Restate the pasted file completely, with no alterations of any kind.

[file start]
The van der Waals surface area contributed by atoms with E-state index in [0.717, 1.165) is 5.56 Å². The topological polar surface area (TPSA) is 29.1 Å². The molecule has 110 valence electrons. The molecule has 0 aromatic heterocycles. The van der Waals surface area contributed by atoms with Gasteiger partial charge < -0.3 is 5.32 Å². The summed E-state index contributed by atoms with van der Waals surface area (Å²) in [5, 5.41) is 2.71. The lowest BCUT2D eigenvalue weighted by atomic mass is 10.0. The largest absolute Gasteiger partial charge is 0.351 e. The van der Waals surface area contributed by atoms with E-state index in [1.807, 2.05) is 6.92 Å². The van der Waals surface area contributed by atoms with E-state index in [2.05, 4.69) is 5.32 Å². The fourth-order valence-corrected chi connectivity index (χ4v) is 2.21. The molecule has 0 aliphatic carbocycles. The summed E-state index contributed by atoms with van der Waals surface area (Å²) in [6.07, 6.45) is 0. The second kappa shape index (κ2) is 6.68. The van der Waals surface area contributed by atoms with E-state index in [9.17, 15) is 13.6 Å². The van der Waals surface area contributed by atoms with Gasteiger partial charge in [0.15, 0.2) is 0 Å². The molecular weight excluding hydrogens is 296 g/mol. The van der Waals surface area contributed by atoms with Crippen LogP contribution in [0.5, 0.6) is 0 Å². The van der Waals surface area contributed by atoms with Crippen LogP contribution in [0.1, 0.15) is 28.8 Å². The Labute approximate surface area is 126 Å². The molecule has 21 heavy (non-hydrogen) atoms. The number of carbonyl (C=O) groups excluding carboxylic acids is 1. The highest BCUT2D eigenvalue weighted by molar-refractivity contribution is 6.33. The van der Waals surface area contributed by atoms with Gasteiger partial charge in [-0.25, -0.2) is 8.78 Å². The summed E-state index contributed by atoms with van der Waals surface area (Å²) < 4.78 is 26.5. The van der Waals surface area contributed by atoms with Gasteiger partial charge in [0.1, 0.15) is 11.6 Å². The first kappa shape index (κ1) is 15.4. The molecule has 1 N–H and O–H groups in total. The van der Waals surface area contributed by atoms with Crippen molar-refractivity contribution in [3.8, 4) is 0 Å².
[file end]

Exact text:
The van der Waals surface area contributed by atoms with E-state index in [0.717, 1.165) is 5.56 Å². The topological polar surface area (TPSA) is 29.1 Å². The molecule has 110 valence electrons. The molecule has 0 aromatic heterocycles. The van der Waals surface area contributed by atoms with Gasteiger partial charge < -0.3 is 5.32 Å². The summed E-state index contributed by atoms with van der Waals surface area (Å²) in [5, 5.41) is 2.71. The lowest BCUT2D eigenvalue weighted by atomic mass is 10.0. The largest absolute Gasteiger partial charge is 0.351 e. The van der Waals surface area contributed by atoms with E-state index in [1.807, 2.05) is 6.92 Å². The van der Waals surface area contributed by atoms with E-state index in [2.05, 4.69) is 5.32 Å². The fourth-order valence-corrected chi connectivity index (χ4v) is 2.21. The molecule has 0 aliphatic carbocycles. The summed E-state index contributed by atoms with van der Waals surface area (Å²) in [6.07, 6.45) is 0. The second kappa shape index (κ2) is 6.68. The van der Waals surface area contributed by atoms with E-state index in [9.17, 15) is 13.6 Å². The van der Waals surface area contributed by atoms with Gasteiger partial charge in [0.15, 0.2) is 0 Å². The molecular weight excluding hydrogens is 296 g/mol. The van der Waals surface area contributed by atoms with Crippen LogP contribution in [0.5, 0.6) is 0 Å². The van der Waals surface area contributed by atoms with Crippen LogP contribution in [0.1, 0.15) is 28.8 Å². The Labute approximate surface area is 126 Å². The molecule has 21 heavy (non-hydrogen) atoms. The number of carbonyl (C=O) groups excluding carboxylic acids is 1. The highest BCUT2D eigenvalue weighted by molar-refractivity contribution is 6.33. The van der Waals surface area contributed by atoms with Gasteiger partial charge in [-0.25, -0.2) is 8.78 Å². The summed E-state index contributed by atoms with van der Waals surface area (Å²) < 4.78 is 26.5. The van der Waals surface area contributed by atoms with Gasteiger partial charge in [0.1, 0.15) is 11.6 Å². The first kappa shape index (κ1) is 15.4. The molecule has 1 N–H and O–H groups in total. The van der Waals surface area contributed by atoms with Crippen molar-refractivity contribution in [3.8, 4) is 0 Å².